Other players, like Phil Ivey, are harder to handicap. I suspect players like Ivey and Phil Gordon will figure out a way to wiggle out of this mess. They will be hazed and verbally abused by tablemates who do not welcome them back with open arms, but never doubt the ability of a good PR/marketing campaign.
Some of these guys will figure out ways to distance themselves from Full Tilt by appearing to be just as upset and affected by the situation as everyone else. I expect you'll hear a lot of stuff like, "I had a lot of money trapped on there too," and other attempts to divert attention away from the fabulous distributions of player funds they received.
I played with Erick Lindgren in the 2011 WSOP who made a comment along the lines of, "they should just pay players back and be done with it." Expect to hear a lot of this "us vs. them" rhetoric from players previously associated with "Team" Full Tilt. These players would be wise to follow the lead of Tom Dwan by offering some significant chunk of their Full Tilt earnings to affected players if they wish to be welcomed back into the poker world with open arms. But I suspect a majority of them will take the route of former UB shill Joe Sebok by rationalizing ways to keep their unjustly-earned allowances while continuing their involvement in the poker world as if they are blameless.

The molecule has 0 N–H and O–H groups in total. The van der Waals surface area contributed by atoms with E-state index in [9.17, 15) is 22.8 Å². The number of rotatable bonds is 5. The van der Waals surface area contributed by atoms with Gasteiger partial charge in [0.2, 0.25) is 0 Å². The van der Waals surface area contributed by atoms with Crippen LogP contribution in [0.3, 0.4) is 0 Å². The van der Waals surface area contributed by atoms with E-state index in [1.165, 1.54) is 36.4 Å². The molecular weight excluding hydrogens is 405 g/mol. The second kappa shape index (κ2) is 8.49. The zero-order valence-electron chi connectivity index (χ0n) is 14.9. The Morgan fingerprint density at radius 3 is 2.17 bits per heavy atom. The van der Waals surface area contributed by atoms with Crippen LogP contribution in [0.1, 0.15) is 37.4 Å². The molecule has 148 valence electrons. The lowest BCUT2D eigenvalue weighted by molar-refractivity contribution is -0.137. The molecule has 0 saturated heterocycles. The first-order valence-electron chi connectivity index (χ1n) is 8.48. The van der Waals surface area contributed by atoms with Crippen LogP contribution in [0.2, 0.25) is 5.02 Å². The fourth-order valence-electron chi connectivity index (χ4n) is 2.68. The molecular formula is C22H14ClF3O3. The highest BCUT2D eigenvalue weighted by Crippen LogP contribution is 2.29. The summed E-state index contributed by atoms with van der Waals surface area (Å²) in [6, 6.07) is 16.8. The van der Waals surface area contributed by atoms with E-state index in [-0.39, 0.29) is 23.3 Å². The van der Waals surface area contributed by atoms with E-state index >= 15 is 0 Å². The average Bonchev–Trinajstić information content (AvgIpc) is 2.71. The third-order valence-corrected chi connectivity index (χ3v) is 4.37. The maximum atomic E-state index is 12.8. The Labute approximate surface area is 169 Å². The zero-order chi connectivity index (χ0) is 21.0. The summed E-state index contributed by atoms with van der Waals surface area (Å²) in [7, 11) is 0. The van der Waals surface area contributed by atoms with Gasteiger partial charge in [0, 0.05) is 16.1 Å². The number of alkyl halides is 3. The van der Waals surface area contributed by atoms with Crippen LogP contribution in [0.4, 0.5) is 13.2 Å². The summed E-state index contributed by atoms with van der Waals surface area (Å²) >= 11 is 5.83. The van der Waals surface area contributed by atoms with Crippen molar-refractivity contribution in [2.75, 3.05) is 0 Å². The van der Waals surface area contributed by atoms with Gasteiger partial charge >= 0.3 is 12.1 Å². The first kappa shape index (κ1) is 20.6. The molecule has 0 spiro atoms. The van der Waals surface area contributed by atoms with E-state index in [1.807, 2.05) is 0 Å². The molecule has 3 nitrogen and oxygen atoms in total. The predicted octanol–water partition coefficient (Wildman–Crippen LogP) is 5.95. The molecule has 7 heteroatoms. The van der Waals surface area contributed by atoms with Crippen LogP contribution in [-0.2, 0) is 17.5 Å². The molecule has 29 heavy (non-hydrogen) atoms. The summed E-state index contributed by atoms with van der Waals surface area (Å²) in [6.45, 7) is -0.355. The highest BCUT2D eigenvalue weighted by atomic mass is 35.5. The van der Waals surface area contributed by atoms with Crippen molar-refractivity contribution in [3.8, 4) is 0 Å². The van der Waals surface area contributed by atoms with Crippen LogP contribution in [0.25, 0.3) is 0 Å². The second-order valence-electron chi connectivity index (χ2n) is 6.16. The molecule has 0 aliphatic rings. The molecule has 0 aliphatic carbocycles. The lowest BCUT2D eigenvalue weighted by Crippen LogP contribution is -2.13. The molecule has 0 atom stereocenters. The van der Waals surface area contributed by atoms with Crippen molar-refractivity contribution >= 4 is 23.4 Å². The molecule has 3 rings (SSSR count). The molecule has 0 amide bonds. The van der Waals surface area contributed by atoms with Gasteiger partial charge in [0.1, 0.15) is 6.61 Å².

All former Full Tilt sponsored players should be rooting hard for a quick settlement with the DOJ and a sale of the site to French investors. That would allow everyone to save face and resume life as normal with the train-wreck that is Full Tilt's collapse safely in the past.